Diapsid Fossil Teeth Provide New Information on Ecosystem Recovery

By |2023-07-06T11:11:42+01:00May 26th, 2023|Dinosaur and Prehistoric Animal News Stories, Dinosaur Fans, Main Page, Palaeontological articles|0 Comments

A new study examining diapsid fossil teeth from Lower Triassic sediments in South Africa has provided further evidence of the recovery of terrestrial ecosystems after the end-Permian mass extinction event. The research highlights the growing diversity of archosauromorphs following the extinction of parareptiles and therapsids.

Diapsid fossil teeth study sees rise of Archosauromorpha in southern Africa.
Diapsid fossil teeth study sees rise of the Archosauromorpha in southern Africa. Temnospondyls (grey), archosauromorphs (monochrome), early mammals (yellow) and extinct therapsids (red). Picture credit: Everything Dinosaur.

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Picture credit: Everything Dinosaur

Fossil Diapsid Teeth Study

The research team collected teeth from the Driefontein locality in Free State Province, South Africa. The strata represent Lower Triassic deposits (late Olenekian stage). The rocks are part of the Burgersdorp Formation and form part of the Karoo Basin, which provides an extensive geological record, crucially deposition that occurred before and after the end-Permian extinction event.

A total of 102 teeth were collected. The scientists identified 81 diapsid teeth with the remaining teeth classified as coming from temnospondyls. Analysis of the tooth morphology demonstrated that there was a greater diversity of archosauromorphs and other diapsids.

This research suggests that diapsids, especially archosauromorphs benefitted from the mass extinction event. They played an important role in the recovery of terrestrial ecosystems. Archosauromorphs filled many of the niches left vacant after the extinction of therapsids and anapsid reptiles.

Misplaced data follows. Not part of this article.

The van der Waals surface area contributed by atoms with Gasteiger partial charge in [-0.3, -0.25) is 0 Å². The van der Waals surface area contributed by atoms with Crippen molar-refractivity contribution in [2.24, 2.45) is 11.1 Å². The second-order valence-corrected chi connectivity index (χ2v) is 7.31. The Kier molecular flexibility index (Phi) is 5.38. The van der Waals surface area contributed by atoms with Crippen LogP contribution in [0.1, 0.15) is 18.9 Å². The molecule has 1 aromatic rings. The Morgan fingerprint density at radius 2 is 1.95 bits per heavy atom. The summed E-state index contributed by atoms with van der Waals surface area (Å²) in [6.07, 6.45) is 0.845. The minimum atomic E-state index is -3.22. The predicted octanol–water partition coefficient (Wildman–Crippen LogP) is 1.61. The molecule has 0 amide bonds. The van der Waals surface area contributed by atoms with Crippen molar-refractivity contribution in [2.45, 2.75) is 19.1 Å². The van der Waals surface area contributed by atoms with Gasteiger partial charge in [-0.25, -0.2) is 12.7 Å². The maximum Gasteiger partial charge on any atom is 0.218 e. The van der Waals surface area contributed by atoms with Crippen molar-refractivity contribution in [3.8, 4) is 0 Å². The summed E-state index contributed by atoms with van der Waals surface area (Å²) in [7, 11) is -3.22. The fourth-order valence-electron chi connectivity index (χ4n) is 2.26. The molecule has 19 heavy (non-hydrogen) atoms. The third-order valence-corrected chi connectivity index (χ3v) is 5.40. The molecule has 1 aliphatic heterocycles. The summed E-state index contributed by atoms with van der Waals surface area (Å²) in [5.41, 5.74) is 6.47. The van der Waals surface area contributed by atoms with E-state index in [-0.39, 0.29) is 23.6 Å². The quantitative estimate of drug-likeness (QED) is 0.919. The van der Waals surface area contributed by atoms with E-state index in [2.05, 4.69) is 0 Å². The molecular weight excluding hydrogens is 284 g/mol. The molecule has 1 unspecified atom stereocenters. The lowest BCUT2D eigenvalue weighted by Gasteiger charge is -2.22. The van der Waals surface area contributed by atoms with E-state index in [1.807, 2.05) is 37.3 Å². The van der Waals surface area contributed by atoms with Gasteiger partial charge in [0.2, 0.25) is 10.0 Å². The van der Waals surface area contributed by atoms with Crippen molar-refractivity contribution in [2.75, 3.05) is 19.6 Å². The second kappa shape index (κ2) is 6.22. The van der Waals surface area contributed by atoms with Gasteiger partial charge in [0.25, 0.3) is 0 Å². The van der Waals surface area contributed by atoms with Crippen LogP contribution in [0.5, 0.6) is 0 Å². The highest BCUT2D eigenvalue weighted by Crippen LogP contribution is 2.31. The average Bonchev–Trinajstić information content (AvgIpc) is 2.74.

Prehistoric life in South Africa
The prehistoric life of South Africa. The image shows the diverse flora and fauna that had evolved in South Africa by the Early Jurassic (Hettangian faunal stage). Archosaurs dominated terrestrial ecosystems but shared these habitats with other diapsids and early mammals. Picture credit: The Evolutionary Studies Institute (The University of Witwatersrand).

For an explanation of the fauna and flora depicted in the image (above): Celebrating the Rise of South African Dinosaurs.

The Rise of the Dinosauria

The fossil teeth from Driefontein provide palaeontologists with an important window into how terrestrial ecosystems recovered. The largest mass extinction recorded in the Phanerozoic occurred approximately 252 million years ago. The end-Permian mass extinction event devastated both marine and terrestrial ecosystems. The Karoo Basin may yield further evidence to help palaeontologists to better understand how life bounced back from the mass extinction event. It may also help scientists to understand how the Archosauromorpha were able to gain an evolutionary advantage over other tetrapods. This may have ultimately helped the Dinosauria and their close relatives to dominate terrestrial habitats.

The scientific paper: “A diverse diapsid tooth assemblage from the Early Triassic (Driefontein locality, South Africa) records the recovery of diapsids following the end-Permian mass extinction” by Devin K. Hoffman, John P. Hancox and Sterling J. Nesbitt published in Plos One.

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